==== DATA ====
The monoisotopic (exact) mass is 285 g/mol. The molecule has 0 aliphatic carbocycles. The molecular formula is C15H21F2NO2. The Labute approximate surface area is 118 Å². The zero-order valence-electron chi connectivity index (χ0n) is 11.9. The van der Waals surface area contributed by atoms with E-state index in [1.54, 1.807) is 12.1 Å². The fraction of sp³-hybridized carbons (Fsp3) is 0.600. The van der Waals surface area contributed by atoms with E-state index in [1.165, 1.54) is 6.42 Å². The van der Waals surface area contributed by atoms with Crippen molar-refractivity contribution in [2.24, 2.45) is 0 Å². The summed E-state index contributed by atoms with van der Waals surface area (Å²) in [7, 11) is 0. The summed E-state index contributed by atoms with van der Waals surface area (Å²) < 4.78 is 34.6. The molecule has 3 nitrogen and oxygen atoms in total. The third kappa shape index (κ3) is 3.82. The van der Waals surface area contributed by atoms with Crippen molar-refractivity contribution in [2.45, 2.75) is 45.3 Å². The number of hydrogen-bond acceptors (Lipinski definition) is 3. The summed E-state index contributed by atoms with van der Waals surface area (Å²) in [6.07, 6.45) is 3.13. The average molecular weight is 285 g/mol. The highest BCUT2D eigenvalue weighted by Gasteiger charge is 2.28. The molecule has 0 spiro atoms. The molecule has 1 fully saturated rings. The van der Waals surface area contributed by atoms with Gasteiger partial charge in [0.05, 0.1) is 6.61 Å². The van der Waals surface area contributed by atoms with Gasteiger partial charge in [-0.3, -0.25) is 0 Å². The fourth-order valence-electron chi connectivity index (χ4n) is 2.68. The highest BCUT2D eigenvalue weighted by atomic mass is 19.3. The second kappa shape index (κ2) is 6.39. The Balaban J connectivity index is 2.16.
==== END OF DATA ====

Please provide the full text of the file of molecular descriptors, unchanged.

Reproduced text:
The monoisotopic (exact) mass is 285 g/mol. The molecule has 0 aliphatic carbocycles. The molecular formula is C15H21F2NO2. The Labute approximate surface area is 118 Å². The zero-order valence-electron chi connectivity index (χ0n) is 11.9. The van der Waals surface area contributed by atoms with E-state index in [1.54, 1.807) is 12.1 Å². The fraction of sp³-hybridized carbons (Fsp3) is 0.600. The van der Waals surface area contributed by atoms with E-state index in [1.165, 1.54) is 6.42 Å². The van der Waals surface area contributed by atoms with Crippen molar-refractivity contribution in [2.24, 2.45) is 0 Å². The summed E-state index contributed by atoms with van der Waals surface area (Å²) in [7, 11) is 0. The summed E-state index contributed by atoms with van der Waals surface area (Å²) < 4.78 is 34.6. The molecule has 3 nitrogen and oxygen atoms in total. The third kappa shape index (κ3) is 3.82. The van der Waals surface area contributed by atoms with Crippen molar-refractivity contribution in [2.45, 2.75) is 45.3 Å². The number of hydrogen-bond acceptors (Lipinski definition) is 3. The summed E-state index contributed by atoms with van der Waals surface area (Å²) in [6.07, 6.45) is 3.13. The average molecular weight is 285 g/mol. The highest BCUT2D eigenvalue weighted by Gasteiger charge is 2.28. The molecule has 0 spiro atoms. The molecule has 1 fully saturated rings. The van der Waals surface area contributed by atoms with Gasteiger partial charge in [0.05, 0.1) is 6.61 Å². The van der Waals surface area contributed by atoms with Gasteiger partial charge in [-0.3, -0.25) is 0 Å². The fourth-order valence-electron chi connectivity index (χ4n) is 2.68. The highest BCUT2D eigenvalue weighted by atomic mass is 19.3. The second kappa shape index (κ2) is 6.39. The Balaban J connectivity index is 2.16.